Monday, 30 May 2011

Are Garden Centres the anti-Gym?

Have you noticed the great atmosphere in garden centres?  It would be fantastic to be able to bottle it up and release it into a few gyms and health clubs around the country!

I’ve found myself spending more time than usual in the garden centre lately.  Maybe it’s all the bank holiday weekends this year, maybe it’s because we’ve just moved from metropolis to the leafy suburbs.  There’s often a traffic jam trying to get into the car park, and occasionally some argy-bargy getting a space, but once you walk through the doors, all stresses and frustrations seem to leave you behind, and everyone else is a kindred spirit.

Thursday, 26 May 2011

Member Surveys as a Retention Tool

A great way to engage more with your existing members and keep them coming back for more is to run regular member surveys.
Many clubs see surveys as a chore – the standard SERVQUAL questionnaires are printed out and 100 members are badgered to answer the questions.  However, if you make a member survey easy, quick, and interesting, it will reap retention rewards.

Friday, 6 May 2011

BHF Tower of London Jog 2011

Another wonderfully sunny day welcomed joggers of all abilities to the Tower of London on the first Wednesday in May for the 33rd year of the British Heart Foundation Tower 10km Jog.

Team GGFit, represented by Guy, Zoe, Nigel, Rich and Alistair were joined by friends and colleagues from rom Santander (fka Abbey), Co-Op Bank, and Bottomline (fka SMA).  Nadia Sawalha gave us all a great pep talk, and two guys from Fitness First ran the warm up, as well as a couple of laps of the race!

Monday, 2 May 2011

External Communication for Member Retention

One of the easiest ways to improve your member retention is by enhancing communications outside your club. Sending e-mails, texts, letters or cards is a great way of keeping in touch with your members, especially those who have not visited lately.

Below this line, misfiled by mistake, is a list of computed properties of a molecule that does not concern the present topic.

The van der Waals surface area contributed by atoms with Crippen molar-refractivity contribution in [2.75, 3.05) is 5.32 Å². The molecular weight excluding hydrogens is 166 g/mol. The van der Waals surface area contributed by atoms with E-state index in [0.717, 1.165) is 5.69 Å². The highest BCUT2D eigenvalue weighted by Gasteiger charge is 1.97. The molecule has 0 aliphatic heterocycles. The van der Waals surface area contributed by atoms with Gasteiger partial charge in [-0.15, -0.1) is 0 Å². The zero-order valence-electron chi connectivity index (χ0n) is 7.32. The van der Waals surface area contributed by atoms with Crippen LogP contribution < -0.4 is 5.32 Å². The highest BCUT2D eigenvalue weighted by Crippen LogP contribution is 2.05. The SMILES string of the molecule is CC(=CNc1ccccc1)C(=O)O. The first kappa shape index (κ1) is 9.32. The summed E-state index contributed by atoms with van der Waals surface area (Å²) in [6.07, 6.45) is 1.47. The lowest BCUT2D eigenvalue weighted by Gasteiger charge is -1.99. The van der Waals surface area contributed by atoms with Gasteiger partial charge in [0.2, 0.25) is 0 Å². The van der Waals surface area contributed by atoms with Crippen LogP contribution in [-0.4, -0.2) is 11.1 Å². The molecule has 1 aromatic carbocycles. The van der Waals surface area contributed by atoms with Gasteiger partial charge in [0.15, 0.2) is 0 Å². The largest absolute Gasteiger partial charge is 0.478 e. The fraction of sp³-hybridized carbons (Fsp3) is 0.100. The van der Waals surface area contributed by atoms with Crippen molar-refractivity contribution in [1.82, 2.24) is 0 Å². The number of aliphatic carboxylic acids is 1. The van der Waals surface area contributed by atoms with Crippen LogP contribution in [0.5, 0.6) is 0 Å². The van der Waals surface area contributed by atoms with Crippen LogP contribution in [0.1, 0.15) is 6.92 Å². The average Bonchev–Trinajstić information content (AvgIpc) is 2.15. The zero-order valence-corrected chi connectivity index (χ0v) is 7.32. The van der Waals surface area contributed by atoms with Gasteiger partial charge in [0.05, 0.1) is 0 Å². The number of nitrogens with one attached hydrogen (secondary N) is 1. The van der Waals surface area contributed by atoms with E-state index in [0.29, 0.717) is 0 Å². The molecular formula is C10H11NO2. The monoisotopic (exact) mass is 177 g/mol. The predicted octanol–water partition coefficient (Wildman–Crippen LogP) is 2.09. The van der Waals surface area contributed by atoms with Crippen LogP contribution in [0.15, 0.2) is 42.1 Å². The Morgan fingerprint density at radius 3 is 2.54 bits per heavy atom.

A Friday evening text reminding a member that they’ve not been all week can be very powerful. It will no doubt be shown to friends or family, and hopefully persuade the lapsed member to visit over the weekend or early the following week. If the text is personalised, it shows you care, and that you’re trying to help with their exercise motivation.

Ideally, your members will be used to receiving various communications from your club. They should be able to opt-in or out of different types of message, and understand the benefits of your communication. Regular newsletters should hold their interest with offers and challenges. Confirmations of classes or promotions can be sent by text, and event invitations or special occasion cards will always be well received in the post.

E-mails are great for signposting your website, facebook page, or other web links to engage your members further. E-mail works really well if you have a lot of members, as it’s effectively free, costing only the time to set-up and manage templates and lists. However, open rates, read rates, and click-through rates are typically low, which is why you need hooks, offers and prizes in there too.

SMS text messages cost more, although prices reduce when you buy in bulk. If you have problems ensuring your classes are full, or if members are dropping out at a certain stage, a text reminder can be money well spent in the grand scheme of things. Again, it’s important than the text is right, especially if you’re limiting yourself to one text of 160 characters. Sending the message from the member’s trainer, and making it personal to the member is a key factor in getting it right.

Postal mail-shots and cards are more expensive of course, but you should be able to weigh up the cost against the goodwill value. Sending a member a 5- year anniversary thank you card is a small price compared to what they’ve spent at your club. And extending a membership by one month is surely worth a stamp. Nearly everybody enjoys getting mail; the trick is ensuring that it is well received, and not perceived as junk mail.

At the end of the day, nothing beats a phone call or face-to-face interaction, but when these are not possible because of timings or volumes, other methods can have a good effect, as long as you get the message right.